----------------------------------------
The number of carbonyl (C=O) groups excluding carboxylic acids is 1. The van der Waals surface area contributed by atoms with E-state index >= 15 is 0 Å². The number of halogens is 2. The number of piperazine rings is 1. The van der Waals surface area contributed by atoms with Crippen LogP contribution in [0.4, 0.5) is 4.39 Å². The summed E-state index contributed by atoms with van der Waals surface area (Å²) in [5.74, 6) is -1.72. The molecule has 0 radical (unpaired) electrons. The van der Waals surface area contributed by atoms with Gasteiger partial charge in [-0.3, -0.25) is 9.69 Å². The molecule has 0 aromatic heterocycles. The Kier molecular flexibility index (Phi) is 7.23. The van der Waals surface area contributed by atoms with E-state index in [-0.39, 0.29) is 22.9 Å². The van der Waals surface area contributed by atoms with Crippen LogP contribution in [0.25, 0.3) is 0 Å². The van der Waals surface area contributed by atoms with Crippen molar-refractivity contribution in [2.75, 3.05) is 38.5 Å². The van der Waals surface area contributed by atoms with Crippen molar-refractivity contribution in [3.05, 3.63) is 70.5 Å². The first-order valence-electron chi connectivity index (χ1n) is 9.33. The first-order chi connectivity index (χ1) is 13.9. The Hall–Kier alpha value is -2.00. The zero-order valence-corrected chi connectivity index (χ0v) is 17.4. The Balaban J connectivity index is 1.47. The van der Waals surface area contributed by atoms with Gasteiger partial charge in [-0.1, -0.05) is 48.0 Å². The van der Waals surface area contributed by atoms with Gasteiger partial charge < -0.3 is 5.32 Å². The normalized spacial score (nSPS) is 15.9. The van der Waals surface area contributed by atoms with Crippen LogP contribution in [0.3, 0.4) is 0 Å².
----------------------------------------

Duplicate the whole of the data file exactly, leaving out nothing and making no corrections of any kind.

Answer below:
The number of carbonyl (C=O) groups excluding carboxylic acids is 1. The van der Waals surface area contributed by atoms with E-state index >= 15 is 0 Å². The number of halogens is 2. The number of piperazine rings is 1. The van der Waals surface area contributed by atoms with Crippen LogP contribution in [0.4, 0.5) is 4.39 Å². The summed E-state index contributed by atoms with van der Waals surface area (Å²) in [5.74, 6) is -1.72. The molecule has 0 radical (unpaired) electrons. The van der Waals surface area contributed by atoms with Gasteiger partial charge in [-0.3, -0.25) is 9.69 Å². The molecule has 0 aromatic heterocycles. The Kier molecular flexibility index (Phi) is 7.23. The van der Waals surface area contributed by atoms with E-state index in [-0.39, 0.29) is 22.9 Å². The van der Waals surface area contributed by atoms with Crippen LogP contribution in [0.25, 0.3) is 0 Å². The van der Waals surface area contributed by atoms with Crippen molar-refractivity contribution in [2.75, 3.05) is 38.5 Å². The van der Waals surface area contributed by atoms with Crippen molar-refractivity contribution in [3.05, 3.63) is 70.5 Å². The first-order valence-electron chi connectivity index (χ1n) is 9.33. The first-order chi connectivity index (χ1) is 13.9. The Hall–Kier alpha value is -2.00. The zero-order valence-corrected chi connectivity index (χ0v) is 17.4. The Balaban J connectivity index is 1.47. The van der Waals surface area contributed by atoms with Gasteiger partial charge in [-0.1, -0.05) is 48.0 Å². The van der Waals surface area contributed by atoms with Gasteiger partial charge < -0.3 is 5.32 Å². The normalized spacial score (nSPS) is 15.9. The van der Waals surface area contributed by atoms with Crippen LogP contribution in [0.3, 0.4) is 0 Å².